Although I spent nine years running a hospital, and over twenty years before that in the public policy realm, I still don't understand how policy is made in the health care field. Look at this article from Kaiser Health News about a new approach to Medicare payments:
Medicare took its broadest step yet in moving away from its traditional hospital payment method, finalizing a plan to alter reimbursements based on the quality of care hospitals provide and patients’ satisfaction during their stays.
The initiative is the beginning of a transition from paying hospitals on the basis of the amount of care they provide. Many health care researchers believe this fee-for-service system has encouraged unnecessary care, driving up costs and giving hospitals no incentive to economize.
Let's stop right there. Notice how we are talking about a transition from fee-to-service to some kind of capitated or bundled payment approach. As I have mentioned before, even in way-ahead Massachusetts, no one has produced data to test whether the latter approach makes any difference.
But maybe the reporter was just concatenating two unrelated topics. Here's the actual program:
Under the final rules announced Friday, Medicare will cut payments to hospitals 1 percent and set that money aside for a bonus pool. Hospitals that do better than average on a variety of measurements, or show the greatest improvement from the previous year, would earn bonus payments, totaling $850 million in the first year. The bonus pool would increase to 2 percent of Medicare payments in October 2016.
Here we go again. When you have a hammer, everything looks like a nail.
Is Medicare adopting this approach as a movement away from fee-for-service (as the reporter suggests), or is it simply an approach meant to encourage better quality? If the latter, is it the right approach? Are the dollars significant enough? Are the dollars paid to a hospital a persuasive way to encourage nurses and doctors to do things differently?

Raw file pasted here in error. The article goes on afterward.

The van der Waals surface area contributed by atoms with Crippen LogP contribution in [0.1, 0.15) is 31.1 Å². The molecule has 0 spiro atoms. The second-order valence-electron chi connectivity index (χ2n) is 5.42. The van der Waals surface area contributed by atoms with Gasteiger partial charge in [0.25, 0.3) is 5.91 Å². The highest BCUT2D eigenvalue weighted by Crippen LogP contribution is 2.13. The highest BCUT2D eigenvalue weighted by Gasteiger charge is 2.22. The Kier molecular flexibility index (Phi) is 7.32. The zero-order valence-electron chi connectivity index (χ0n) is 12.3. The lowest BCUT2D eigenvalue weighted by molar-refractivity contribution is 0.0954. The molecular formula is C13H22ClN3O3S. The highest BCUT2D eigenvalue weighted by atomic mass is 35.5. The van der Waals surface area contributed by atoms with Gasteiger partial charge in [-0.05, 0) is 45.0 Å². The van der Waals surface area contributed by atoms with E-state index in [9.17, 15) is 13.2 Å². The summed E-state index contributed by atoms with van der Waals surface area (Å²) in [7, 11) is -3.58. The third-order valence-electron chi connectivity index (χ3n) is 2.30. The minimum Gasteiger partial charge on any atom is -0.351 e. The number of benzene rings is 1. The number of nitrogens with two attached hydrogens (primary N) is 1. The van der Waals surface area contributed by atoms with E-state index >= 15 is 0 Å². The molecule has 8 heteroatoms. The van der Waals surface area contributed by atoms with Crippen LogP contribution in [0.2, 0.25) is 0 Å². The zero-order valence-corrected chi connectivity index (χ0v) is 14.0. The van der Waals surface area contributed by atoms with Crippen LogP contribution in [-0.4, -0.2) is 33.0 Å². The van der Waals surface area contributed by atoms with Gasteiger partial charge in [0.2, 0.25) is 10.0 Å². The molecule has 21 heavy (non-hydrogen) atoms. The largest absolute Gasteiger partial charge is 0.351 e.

I don't know of any hospital administrator who has been successful in motivating doctors and nurses to engage in process improvements by stressing possible impacts on the hospital's bottom line. Indeed, most doctors I have talked to have said that this is the quickest way for them to become uninterested.
Look, doctors and nurses have devoted their lives to alleviating human suffering caused by disease. What is motivational are changes that permit that to be done better. The good news is that improvements in quality and safety also help reduce costs and thereby improve a hospital's bottom line. Captain Sullenberger, Brent James, Lucien Leape, and Spear-Toussaint-Kaplan and others have set forth a very clear agenda as to how to make that possible.
One factor that is missing today, though, is the ability of doctors and nurses to share best practices and learn from their colleagues in other hospitals. But the Joint Commission, which collects these best practices while charging accreditation fees to the hospitals that provide these stories, keeps this information in a locked-up library.
Open note to Dr. Berwick at CMS:
"The Joint Commission has been delegated its powers by your agency. You have given it a license to collect fees from the public. Isn't it time for you to write or call that agency and demand that the Leading Practice Library it has assembled using those fees be made widely available -- to all people in hospitals, and indeed to the public at large?
"You have this hammer, too. Why not pound on a nail that is clearly sticking up?"